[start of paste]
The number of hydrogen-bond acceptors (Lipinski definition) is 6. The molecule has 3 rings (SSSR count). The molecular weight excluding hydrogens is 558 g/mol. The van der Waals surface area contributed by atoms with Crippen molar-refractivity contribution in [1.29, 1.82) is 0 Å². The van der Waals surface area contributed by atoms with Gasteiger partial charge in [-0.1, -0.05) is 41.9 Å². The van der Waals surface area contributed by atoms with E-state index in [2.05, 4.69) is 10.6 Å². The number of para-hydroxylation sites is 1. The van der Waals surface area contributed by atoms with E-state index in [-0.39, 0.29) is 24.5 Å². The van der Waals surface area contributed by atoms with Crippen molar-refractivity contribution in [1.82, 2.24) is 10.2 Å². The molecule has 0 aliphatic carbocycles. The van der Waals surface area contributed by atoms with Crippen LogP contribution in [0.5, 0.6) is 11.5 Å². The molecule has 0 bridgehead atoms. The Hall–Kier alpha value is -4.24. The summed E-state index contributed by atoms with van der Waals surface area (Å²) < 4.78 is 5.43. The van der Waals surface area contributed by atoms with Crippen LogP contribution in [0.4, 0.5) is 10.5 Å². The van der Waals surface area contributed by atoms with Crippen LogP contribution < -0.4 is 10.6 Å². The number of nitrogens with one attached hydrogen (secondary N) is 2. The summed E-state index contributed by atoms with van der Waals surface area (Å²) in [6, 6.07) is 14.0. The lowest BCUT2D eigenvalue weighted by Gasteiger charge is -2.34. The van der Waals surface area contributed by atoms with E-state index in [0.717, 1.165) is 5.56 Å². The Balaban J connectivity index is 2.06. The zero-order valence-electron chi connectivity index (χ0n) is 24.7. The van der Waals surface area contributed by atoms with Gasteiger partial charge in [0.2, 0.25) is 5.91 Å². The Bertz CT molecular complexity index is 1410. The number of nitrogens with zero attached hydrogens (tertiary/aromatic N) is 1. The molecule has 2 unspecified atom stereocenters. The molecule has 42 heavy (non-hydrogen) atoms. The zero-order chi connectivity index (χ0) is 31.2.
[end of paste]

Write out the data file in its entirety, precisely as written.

The number of hydrogen-bond acceptors (Lipinski definition) is 6. The molecule has 3 rings (SSSR count). The molecular weight excluding hydrogens is 558 g/mol. The van der Waals surface area contributed by atoms with Crippen molar-refractivity contribution in [1.29, 1.82) is 0 Å². The van der Waals surface area contributed by atoms with Gasteiger partial charge in [-0.1, -0.05) is 41.9 Å². The van der Waals surface area contributed by atoms with E-state index in [2.05, 4.69) is 10.6 Å². The number of para-hydroxylation sites is 1. The van der Waals surface area contributed by atoms with E-state index in [-0.39, 0.29) is 24.5 Å². The van der Waals surface area contributed by atoms with Crippen molar-refractivity contribution in [1.82, 2.24) is 10.2 Å². The molecule has 0 aliphatic carbocycles. The van der Waals surface area contributed by atoms with Crippen LogP contribution in [0.5, 0.6) is 11.5 Å². The molecule has 0 bridgehead atoms. The Hall–Kier alpha value is -4.24. The summed E-state index contributed by atoms with van der Waals surface area (Å²) < 4.78 is 5.43. The van der Waals surface area contributed by atoms with Crippen LogP contribution in [0.4, 0.5) is 10.5 Å². The van der Waals surface area contributed by atoms with Crippen LogP contribution < -0.4 is 10.6 Å². The number of nitrogens with one attached hydrogen (secondary N) is 2. The summed E-state index contributed by atoms with van der Waals surface area (Å²) in [6, 6.07) is 14.0. The lowest BCUT2D eigenvalue weighted by Gasteiger charge is -2.34. The van der Waals surface area contributed by atoms with E-state index in [0.717, 1.165) is 5.56 Å². The Balaban J connectivity index is 2.06. The zero-order valence-electron chi connectivity index (χ0n) is 24.7. The van der Waals surface area contributed by atoms with Gasteiger partial charge in [0.2, 0.25) is 5.91 Å². The Bertz CT molecular complexity index is 1410. The number of nitrogens with zero attached hydrogens (tertiary/aromatic N) is 1. The molecule has 2 unspecified atom stereocenters. The molecule has 42 heavy (non-hydrogen) atoms. The zero-order chi connectivity index (χ0) is 31.2.